(2013) Drama (Columbia) Christian Bale, Amy Adams, Bradley Cooper, Jennifer Lawrence, Jeremy Renner, Louis C.K., Jack Huston, Michael Pena, Shea Whigham, Alessandro Nivola, Elizabeth Rohm, Robert De Niro, Paul Herman, Said Taghmaoui, Adrian Martinez, Anthony Zerbe, Colleen Camp, Steve Gagliastro, Christy Scott Cashman, Becki Dennis. Directed by David O. Russell

Ah, the 70s. The Disco decade; home to the bellbottoms generation in which fashion and hair were so hideous that even the 80s looks more reasonable. The era in which the music scene was so stodgy that punk had to be invented to kick start rock and roll from a moribund existence (although to be honest I’ve always thought the accusation a bit unfair). In movies it was the time of the anti-hero when Travis Bickle, Dirty Harry and Billy Jack roamed the silver screen. Rodney Dangerfield might have said that the 70s don’t get no respect.

It was also the time of ABSCAM, an FBI sting operation that netted corrupt politicians amid accusations of entrapment. The latest from Oscar-nominated director David O. Russell is loosely based on that affair. Here, manic FBI agent Richie DiMaso (Cooper) has small time con man and dry cleaner Irving Rosenfeld (Bale) by the shorties. Irv has been selling fake loans to desperate businessmen and pocketing the fees. He is aided by his sexy girlfriend Sydney Prosser (Adams) who affects an English accent although she’s from Albuquerque.

DiMaso has Atlantic City mayor Carmine Polito (Renner) in his crosshairs and thinks that Irv and Sydney can sweet talk the mayor into accepting money from an Arab sheikh to help rebuild Atlantic City and erect the casinos that he knows can turn the city around. While the FBI doesn’t have any sheikhs sitting around headquarters with nothing to do, Irv knows where to get one and it looks like he might just get out of this thing okay.

But things quickly start spiraling out of control. Irv’s wife – yes he has a wife too – Rosalyn (Lawrence) gets wind of what’s going on and knows enough to really throw a monkey wrench in the works. Carmine also brings in a mobster (De Niro) from Miami who is no fool and doesn’t play nice if he thinks that things are snarky and brother, nothing is more snarky than what’s going down in this hustle. To make matters worse, Carmine turns out to be a pretty decent guy who only wants to help the people of Atlantic City; he’s just willing to take an inadvisable shortcut to do it and Irv starts to get second thoughts about nailing him.

The story is more parable than plot having to do with control and power and how it corrupts, but that’s really not what the movie’s about. What the movie is really about is the characters and Russell may well be the best ensemble director in Hollywood right now. He has collected an impressive group of actors, some of the best working today.

Nobody throws themselves into  a role as physically as Bale. He gained some 50 pounds for this role and affected a slouch (which led to him being treated for two herniated discs) as well as a hideous combover which all became affectations of the character which helped sum up Irv in just a glance. Irv is wary about the world and doesn’t trust anyone and with good cause. He’s smart, smart enough to know that while he’s smarter than most people he’s not as smart as everyone and that the best strategy for any good con is to have a way out. Bale makes this character who might easily have become just another lowlife loser in lesser hands into a sympathetic almost-a-hero.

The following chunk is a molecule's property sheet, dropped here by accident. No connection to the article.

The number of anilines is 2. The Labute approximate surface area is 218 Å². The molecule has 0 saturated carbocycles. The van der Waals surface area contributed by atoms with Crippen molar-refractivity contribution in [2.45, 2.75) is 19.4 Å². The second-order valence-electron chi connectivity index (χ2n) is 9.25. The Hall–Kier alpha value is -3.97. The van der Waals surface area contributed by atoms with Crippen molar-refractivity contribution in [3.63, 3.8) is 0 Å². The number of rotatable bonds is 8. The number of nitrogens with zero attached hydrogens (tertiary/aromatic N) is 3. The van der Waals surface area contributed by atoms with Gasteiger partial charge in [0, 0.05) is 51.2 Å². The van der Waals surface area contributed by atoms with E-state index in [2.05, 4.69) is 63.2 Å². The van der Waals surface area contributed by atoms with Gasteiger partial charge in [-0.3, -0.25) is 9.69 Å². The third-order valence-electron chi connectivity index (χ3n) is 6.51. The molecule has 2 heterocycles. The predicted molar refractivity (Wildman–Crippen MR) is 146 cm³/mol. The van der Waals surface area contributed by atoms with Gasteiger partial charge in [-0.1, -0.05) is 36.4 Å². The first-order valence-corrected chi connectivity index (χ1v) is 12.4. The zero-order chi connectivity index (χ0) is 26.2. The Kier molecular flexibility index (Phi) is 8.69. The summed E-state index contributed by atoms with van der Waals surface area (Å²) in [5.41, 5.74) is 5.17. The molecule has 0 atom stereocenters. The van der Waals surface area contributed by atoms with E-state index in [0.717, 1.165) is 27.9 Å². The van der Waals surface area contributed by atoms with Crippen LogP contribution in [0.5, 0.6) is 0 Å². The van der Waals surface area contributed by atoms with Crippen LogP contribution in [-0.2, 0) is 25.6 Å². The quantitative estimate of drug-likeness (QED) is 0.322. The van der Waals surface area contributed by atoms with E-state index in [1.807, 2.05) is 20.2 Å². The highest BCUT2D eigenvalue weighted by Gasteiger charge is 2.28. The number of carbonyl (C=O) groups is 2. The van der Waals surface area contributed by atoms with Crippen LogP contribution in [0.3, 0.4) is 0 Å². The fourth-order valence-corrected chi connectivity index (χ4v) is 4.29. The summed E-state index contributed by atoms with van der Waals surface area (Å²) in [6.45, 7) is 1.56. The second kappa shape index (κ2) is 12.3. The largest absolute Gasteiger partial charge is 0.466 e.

In fact, all of the characters wind up gaining a certain amount of sympathy from the audience which is quite a feat, even the somewhat loathsome DiMaso. Cooper understands that Richie is desperate to become somebody and lives in fear that he will be forever a non-entity. That fear drives him, makes him take unrealistic chances and to leap when he should look. It also creates a rage within him, a rage that he takes out on his hapless boss (C.K.).

Lawrence has become one of the most capable actresses in Hollywood over the last few years and while her role here is clearly a supporting one, she has one scene that is absolutely breathtaking. Just listen for the strains of Paul McCartney’s “Live and Let Die” and you’ll understand. Rosalyn is a Jersey princess who comes off as plenty dumb but is a lot smarter in the end than anyone might think. She also rocks the lame dress you see in the poster.

Me though I thought the performance of the film belonged to Amy Adams. Dressed in sultry low-cut dresses she’s always threatening to fall out of, this is a strong brassy character but inside she is a frightened little girl holding off the cruelty of life with an English accent. When that vulnerability shows through as it does on a few occasions, Adams just rips it up. I don’t know that she’ll get an Oscar nomination for this one but she not only richly deserves one, I think she might just have put together a performance that beats out Sandra Bullock’s in Gravity. It’s neck and neck in my book for best actress of the year.

With all that going for it, you’d think I’d have loved the movie but curiously I didn’t love it. I liked it a lot, respected it a great deal but I just didn’t fall in love with the movie. It didn’t connect with me somehow; maybe it’s the length which seems to drag on a bit. Maybe it’s just that I wasn’t in the right frame of mind for it – there are elements of black comedy here as well as a scam movie. I admire that Russell stayed true not only to the setting but the way movies were made in that era. From a strictly craft point of view this is excellent filmmaking.

So take my lack of enthusiasm for what it’s worth. Sometimes you see a movie you admire but you just don’t connect with it for whatever reason. It happens. I get the sense my wife loved the movie more than I did but I don’t think she was all that enthusiastic in her love either. In any case from my point of view this is a movie that inspires respect and admiration more than devotion. Take from that what you will.

REASONS TO GO: High level performances all around.

REASONS TO STAY: Too long. For whatever reason I couldn’t connect with it.

FAMILY VALUES:  There is a ton of swearing, some brief violence and some sex.

TRIVIAL PURSUIT: Filming in Boston was delayed because of the Boston Marathon bombing; afterwards Adams, Cooper, Bale and Renner all visited victims of the attack in area hospitals.

CRITICAL MASS: As of 1/8/14: Rotten Tomatoes: 93% positive reviews. Metacritic: 90/100.

COMPARISON SHOPPING: The Iceman

FINAL RATING: 7/10

NEXT: Apocalypto